Obviously, for most self-described “conservatives,” there are at least two “giveaways” in my list, that is, two of the five questions they would very likely answer correctly: about the French Revolution and the Communist Revolution. Most “conservatives,” if queried, would have certainly opposed them. There are some, nevertheless, who are more positive about Napoleon, but I aver that it is impossible to understand the “little Corsican”—that “thief of Europe,” to use William Pitt’s classic appellation—and his actions outside his relationship to the French Revolution, and his normalization of much of its result, and, more seriously, the fact that his tenure unleashed essentially the forces of liberal revolution that would threaten and undermine Europe for a century.
It becomes harder after that, and, I suggest, even more critical to a determination. Not that many current “conservative” writers or politicians are intimately familiar with the history, causes, and issues surrounding the English Civil War. Yet, I would assert vigorously that issues debated then were, in microcosm and incipiently, some of the issues we continue to debate today, and that a faithful and thinking defender of the continuity of Western tradition must, necessarily, come down on the side of the Royalists, as opposed to Oliver Cromwell’s faulty experiment in authoritarian democracy. King Charles I, for all his mistakes and bad decisions, nevertheless, represented the traditions of his country and, as he stated at his famous trial, represented “more the people of England” than the rump “democratic” dictatorship of the Cromwellians and Roundheads. (There is an excellent, historically-based BBC television series, “By the Sword Divided,” that showed up in part on American television about twenty years ago—the segment dedicated to King Charles’ trial is taken verbatim from the recorded transcript of the process, and fully confirms that view.)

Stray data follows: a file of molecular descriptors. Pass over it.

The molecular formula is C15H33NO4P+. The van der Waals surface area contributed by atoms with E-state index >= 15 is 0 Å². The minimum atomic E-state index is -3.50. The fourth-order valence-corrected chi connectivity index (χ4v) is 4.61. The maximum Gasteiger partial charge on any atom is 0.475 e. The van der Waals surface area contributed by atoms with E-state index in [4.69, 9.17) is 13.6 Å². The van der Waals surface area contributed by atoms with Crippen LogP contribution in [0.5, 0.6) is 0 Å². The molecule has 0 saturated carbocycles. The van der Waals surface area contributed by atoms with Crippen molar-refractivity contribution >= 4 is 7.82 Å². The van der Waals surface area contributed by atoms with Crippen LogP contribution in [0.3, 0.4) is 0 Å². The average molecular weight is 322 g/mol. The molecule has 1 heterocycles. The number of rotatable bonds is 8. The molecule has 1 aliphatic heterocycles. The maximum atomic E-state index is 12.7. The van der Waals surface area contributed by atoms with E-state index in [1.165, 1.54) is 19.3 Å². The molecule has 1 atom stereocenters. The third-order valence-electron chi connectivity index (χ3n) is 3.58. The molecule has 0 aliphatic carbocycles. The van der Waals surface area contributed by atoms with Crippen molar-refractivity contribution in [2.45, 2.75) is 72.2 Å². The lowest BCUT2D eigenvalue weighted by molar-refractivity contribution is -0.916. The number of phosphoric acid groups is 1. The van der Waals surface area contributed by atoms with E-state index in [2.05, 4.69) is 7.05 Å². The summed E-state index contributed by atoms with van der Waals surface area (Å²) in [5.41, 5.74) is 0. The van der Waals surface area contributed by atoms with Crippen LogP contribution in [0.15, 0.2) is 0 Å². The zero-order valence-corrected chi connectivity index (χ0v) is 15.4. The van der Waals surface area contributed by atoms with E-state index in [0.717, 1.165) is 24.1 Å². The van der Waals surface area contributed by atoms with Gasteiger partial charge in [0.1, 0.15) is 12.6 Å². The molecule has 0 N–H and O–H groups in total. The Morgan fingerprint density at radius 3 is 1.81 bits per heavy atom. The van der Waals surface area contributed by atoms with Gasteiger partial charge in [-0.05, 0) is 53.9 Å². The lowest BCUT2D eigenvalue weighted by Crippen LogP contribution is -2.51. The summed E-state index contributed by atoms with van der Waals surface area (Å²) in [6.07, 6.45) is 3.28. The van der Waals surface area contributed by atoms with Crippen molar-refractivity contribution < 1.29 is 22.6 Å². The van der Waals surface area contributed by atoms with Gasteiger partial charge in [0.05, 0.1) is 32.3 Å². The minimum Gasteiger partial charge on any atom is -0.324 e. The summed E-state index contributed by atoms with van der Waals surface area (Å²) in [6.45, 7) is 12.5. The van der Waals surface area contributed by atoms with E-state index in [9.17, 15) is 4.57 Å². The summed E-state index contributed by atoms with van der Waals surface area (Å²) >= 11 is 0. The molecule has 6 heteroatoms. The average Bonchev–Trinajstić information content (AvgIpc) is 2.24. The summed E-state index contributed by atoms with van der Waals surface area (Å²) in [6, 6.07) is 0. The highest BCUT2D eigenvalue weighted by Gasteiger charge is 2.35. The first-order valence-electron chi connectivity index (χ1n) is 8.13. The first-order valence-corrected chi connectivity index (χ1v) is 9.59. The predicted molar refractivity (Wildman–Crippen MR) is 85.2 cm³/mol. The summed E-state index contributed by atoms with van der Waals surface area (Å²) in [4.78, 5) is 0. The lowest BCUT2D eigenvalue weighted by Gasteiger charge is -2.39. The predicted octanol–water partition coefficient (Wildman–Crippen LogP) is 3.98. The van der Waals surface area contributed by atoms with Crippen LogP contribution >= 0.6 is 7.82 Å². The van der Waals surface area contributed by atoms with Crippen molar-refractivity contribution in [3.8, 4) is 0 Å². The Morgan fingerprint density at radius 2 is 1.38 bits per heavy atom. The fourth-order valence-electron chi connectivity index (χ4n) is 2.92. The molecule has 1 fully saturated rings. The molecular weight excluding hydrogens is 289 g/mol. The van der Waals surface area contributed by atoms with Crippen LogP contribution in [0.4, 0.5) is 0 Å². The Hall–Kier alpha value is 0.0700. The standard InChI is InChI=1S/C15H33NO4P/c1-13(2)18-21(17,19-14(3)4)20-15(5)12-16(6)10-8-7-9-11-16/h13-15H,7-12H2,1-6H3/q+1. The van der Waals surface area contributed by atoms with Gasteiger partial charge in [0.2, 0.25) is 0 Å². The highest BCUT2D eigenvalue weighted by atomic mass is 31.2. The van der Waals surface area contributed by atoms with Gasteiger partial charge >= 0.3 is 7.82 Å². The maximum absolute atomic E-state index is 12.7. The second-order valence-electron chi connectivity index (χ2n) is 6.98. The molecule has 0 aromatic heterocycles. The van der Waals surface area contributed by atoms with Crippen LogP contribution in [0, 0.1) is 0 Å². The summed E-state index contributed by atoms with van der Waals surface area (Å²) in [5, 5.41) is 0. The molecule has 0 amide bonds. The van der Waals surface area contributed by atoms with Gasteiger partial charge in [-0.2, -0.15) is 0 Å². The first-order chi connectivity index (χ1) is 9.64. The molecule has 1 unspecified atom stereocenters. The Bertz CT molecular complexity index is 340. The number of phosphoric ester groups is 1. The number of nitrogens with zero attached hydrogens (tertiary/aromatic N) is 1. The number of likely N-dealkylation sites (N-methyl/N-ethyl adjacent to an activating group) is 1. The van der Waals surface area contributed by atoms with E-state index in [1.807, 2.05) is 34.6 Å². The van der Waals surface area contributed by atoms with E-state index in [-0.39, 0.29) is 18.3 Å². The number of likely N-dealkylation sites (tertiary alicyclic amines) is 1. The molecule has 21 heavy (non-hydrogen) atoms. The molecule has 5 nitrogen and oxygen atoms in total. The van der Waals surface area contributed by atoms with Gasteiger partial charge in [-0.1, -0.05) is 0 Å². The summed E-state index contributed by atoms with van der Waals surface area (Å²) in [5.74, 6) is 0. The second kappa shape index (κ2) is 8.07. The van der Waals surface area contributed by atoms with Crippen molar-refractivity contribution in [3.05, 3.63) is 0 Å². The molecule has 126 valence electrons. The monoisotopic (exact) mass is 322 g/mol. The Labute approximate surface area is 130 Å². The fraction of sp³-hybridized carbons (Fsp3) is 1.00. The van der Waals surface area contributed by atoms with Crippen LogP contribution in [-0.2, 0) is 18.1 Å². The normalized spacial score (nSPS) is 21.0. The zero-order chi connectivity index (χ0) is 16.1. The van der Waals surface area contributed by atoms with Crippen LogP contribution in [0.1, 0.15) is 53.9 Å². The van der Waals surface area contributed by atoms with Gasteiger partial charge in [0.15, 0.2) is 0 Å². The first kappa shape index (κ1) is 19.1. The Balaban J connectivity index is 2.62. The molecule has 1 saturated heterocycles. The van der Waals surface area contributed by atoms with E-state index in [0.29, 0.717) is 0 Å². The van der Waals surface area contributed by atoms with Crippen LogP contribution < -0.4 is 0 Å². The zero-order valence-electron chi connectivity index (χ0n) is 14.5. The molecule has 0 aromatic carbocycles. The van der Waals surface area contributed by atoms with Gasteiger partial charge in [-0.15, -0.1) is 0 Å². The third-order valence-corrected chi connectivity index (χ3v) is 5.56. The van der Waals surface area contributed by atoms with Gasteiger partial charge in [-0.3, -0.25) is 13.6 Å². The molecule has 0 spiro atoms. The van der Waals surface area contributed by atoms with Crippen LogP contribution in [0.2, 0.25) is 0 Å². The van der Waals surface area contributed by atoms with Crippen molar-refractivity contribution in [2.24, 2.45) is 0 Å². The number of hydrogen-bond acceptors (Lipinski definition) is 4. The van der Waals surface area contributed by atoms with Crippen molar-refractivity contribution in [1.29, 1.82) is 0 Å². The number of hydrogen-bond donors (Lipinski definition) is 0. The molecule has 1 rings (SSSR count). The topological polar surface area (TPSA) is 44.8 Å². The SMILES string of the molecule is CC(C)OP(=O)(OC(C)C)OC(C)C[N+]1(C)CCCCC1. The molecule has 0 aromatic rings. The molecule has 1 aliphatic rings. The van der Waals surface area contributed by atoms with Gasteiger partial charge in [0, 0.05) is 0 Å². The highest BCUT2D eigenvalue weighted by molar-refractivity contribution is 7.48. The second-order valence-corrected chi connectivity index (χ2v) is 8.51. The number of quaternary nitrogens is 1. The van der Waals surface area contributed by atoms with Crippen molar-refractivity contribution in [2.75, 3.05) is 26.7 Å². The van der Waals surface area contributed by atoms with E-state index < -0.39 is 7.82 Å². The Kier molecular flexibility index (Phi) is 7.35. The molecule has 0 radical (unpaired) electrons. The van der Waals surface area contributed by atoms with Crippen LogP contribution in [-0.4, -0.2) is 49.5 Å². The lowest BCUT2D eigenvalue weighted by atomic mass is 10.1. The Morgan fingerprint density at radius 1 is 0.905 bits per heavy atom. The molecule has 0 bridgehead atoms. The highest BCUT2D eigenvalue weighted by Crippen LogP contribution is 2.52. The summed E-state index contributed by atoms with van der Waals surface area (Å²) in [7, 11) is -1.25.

Back in the 1960s, back when William F. Buckley’s magazine, National Review, and Russell Kirk’s journal, Modern Age, were arguably truly conservative, the question concerning the Spanish Civil War would have, likewise, been a giveaway. Almost all conservatives would have viewed that conflict in the light of a much larger, universal conflict between international Communism and those forces opposed to it, and this despite the fact that the anti-Republican Nationalist forces led by Francisco Franco did receive some support from Fascist Italy and Hitler’s Germany (while the Soviet Union not only supported the Republic, but eventually via the Spanish Communist Party eliminated most of its opposition in Spanish Republican ranks).